ReproductionEdit

H. arborea reproduce in stagnant bodies of water, such as lakes, ponds, swamps, reservoirs, and sometimes puddles, from late March to June. They croak in the breeding season, even when migrating to their mating pools or ponds. Males will often change breeding ponds, even within the same breeding season. After a spring rain, the males will call females from low vegetation or shallow ponds. About 800 to 1,000 eggs are laid in clumps the size of a walnut. Individual eggs are about 1.5 mm in diameter. After 10-14 days, the eggs hatch. Then, after 3 months, tadpoles metamorphose into frogs. Metamorphosis usually peaks from late July to early August. They are able to live for up to 15 years.


Conservation statusEdit

According to the IUCN Red List of Endangered Species, H. arborea is “listed as Least Concern in view of its wide distribution, presumed large population, and because it is unlikely to be declining fast enough to qualify for listing in a more threatened category.”However, according to the IUCN, the population trend of H. arborea is that the population is decreasing. Some of the main threats to H. arborea include habitat fragmentation and destruction, pollution of wetlands, predation from fish, capture for the pet trade, and climate change. Besides these main threats, other possible reasons for the decline in H. arborea populations include increased UVB radiation and local and far-ranging pesticides, fertilizers, and pollutants. It has been observed that trout are predators for H. arborea, and in Europe it has been seen that when trout are introduced into a pond, there is a significant decline in the H. arborea population. While H. arborea are sensitive to habitat fragmentation, habitat restoration (beginning in the 1980s) has been successful to increase H. arborea populations. Besides habitat restoration, other attempts to increase H. arborea population have included building of new breeding ponds, creation of “habitat corridors to connect breeding sites”, and reintroducing H. arborea individuals. This has been successful in Sweden, Latvia, and Denmark. It has been observed that habitat protection is the most important approach to conserving H. arborea populations.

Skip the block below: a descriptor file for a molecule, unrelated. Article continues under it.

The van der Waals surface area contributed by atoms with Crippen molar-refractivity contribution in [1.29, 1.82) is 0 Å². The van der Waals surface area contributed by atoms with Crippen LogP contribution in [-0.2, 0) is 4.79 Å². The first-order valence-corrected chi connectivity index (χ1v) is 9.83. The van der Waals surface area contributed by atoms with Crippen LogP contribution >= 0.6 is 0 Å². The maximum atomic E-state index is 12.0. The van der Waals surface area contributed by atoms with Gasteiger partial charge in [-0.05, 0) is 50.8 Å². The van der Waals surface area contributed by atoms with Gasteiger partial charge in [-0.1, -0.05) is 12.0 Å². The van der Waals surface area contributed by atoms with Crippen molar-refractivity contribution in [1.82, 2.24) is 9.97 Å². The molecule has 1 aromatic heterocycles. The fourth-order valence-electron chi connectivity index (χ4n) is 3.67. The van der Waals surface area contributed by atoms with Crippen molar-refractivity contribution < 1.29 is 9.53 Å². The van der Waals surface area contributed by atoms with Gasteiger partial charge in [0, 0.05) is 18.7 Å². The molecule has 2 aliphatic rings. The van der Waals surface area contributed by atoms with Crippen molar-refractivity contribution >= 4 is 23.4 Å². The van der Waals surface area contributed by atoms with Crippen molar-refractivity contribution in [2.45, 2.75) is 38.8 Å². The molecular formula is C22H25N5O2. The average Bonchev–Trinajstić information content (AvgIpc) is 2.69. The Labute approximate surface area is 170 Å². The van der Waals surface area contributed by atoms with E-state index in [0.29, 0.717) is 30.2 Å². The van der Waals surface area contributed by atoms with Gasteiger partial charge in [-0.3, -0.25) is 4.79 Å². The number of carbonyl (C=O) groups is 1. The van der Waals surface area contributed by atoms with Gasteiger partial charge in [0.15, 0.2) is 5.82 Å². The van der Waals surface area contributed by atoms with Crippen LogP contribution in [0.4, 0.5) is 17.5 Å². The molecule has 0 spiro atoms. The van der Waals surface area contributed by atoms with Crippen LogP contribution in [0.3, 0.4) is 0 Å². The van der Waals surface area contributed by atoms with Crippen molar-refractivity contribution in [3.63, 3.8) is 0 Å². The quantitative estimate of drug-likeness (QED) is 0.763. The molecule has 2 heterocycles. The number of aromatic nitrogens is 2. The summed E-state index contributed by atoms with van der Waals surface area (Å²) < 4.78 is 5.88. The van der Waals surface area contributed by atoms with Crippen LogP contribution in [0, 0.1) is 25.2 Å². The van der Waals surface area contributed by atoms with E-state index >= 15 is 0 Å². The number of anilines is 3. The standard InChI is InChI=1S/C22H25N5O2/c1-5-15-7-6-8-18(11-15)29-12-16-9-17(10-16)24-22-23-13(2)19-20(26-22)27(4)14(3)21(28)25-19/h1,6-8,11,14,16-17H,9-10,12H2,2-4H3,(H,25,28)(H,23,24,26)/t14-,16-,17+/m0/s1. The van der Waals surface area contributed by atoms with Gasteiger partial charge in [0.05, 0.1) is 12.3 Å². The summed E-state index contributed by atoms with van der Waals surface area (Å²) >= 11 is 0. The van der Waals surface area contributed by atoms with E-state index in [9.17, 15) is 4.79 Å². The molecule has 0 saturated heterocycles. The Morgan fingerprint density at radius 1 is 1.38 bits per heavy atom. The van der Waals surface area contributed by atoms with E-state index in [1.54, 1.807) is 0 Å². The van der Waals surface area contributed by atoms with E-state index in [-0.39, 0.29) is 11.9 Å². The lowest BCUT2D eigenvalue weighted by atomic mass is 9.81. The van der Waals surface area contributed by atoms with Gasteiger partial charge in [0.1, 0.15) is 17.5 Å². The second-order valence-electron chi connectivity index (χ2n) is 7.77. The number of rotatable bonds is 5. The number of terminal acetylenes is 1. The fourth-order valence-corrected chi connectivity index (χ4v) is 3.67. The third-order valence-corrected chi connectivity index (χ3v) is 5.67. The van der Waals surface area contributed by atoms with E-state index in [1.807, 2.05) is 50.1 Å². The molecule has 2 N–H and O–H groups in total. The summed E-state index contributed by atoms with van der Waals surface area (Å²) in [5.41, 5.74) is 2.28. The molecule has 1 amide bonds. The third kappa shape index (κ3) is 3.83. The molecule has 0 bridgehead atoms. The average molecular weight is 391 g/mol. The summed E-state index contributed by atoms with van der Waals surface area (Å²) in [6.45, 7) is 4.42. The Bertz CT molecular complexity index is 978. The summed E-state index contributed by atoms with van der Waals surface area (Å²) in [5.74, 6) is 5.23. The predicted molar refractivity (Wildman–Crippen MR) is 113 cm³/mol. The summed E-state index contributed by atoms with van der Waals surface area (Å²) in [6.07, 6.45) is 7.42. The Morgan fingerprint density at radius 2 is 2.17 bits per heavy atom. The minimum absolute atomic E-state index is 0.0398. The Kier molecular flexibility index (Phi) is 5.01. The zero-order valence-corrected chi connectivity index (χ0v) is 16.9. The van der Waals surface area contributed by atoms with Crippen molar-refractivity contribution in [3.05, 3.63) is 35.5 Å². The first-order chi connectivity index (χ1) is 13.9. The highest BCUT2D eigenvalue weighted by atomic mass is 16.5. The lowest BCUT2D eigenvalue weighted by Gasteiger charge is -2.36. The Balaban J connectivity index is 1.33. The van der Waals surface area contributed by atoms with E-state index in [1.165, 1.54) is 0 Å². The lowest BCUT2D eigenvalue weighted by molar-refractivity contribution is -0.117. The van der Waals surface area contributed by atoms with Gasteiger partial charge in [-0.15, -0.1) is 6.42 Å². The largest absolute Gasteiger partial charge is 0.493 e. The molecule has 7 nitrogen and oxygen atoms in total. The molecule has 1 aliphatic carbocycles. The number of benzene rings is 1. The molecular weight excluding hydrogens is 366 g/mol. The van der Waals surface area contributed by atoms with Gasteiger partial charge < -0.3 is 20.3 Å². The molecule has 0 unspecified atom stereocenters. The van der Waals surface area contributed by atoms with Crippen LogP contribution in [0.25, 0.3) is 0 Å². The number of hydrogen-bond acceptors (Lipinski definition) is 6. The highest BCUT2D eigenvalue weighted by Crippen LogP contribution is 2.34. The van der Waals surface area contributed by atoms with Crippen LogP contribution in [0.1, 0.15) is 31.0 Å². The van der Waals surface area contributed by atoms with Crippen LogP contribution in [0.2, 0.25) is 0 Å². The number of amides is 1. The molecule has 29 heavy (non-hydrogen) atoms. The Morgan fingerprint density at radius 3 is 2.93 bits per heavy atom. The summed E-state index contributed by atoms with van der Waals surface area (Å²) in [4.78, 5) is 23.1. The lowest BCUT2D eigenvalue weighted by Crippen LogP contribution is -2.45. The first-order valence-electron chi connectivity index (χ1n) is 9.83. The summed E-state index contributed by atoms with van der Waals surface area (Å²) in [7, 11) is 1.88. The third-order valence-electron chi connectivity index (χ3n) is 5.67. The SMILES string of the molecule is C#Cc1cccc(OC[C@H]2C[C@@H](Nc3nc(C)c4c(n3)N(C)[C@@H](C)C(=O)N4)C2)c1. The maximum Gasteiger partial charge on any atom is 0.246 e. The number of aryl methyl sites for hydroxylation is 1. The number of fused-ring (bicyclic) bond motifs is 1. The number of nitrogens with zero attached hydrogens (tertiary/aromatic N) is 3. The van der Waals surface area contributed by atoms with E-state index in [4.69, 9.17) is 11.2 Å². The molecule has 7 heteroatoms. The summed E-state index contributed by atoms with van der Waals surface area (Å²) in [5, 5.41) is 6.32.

• Historically, tree frogs were used as barometers because they respond to approaching rain by croaking.
  • Depending on subspecies, temperature, humidity, and the frog's 'mood', skin colour ranges from bright to olive green, grey, brown and yellow.
  • H. arborea eat a variety of small arthropods such as spiders, flies, beetles, butterflies, and smooth caterpillars. Its ability to take long leaps allows it to catch fast flying insects, which make up most of the food it eats.
  • H. arborea hibernate in walls, cellars, under rocks, under clumps of vegetation, or buried in leaf piles or manure piles.

​ Introduction to the UKEdit

The introduction of these frogs to the UK is thought to be because of owners who had them could not handle them anymore, released them into the wild. These Tree frogs occur down south, usually found in woods or forests.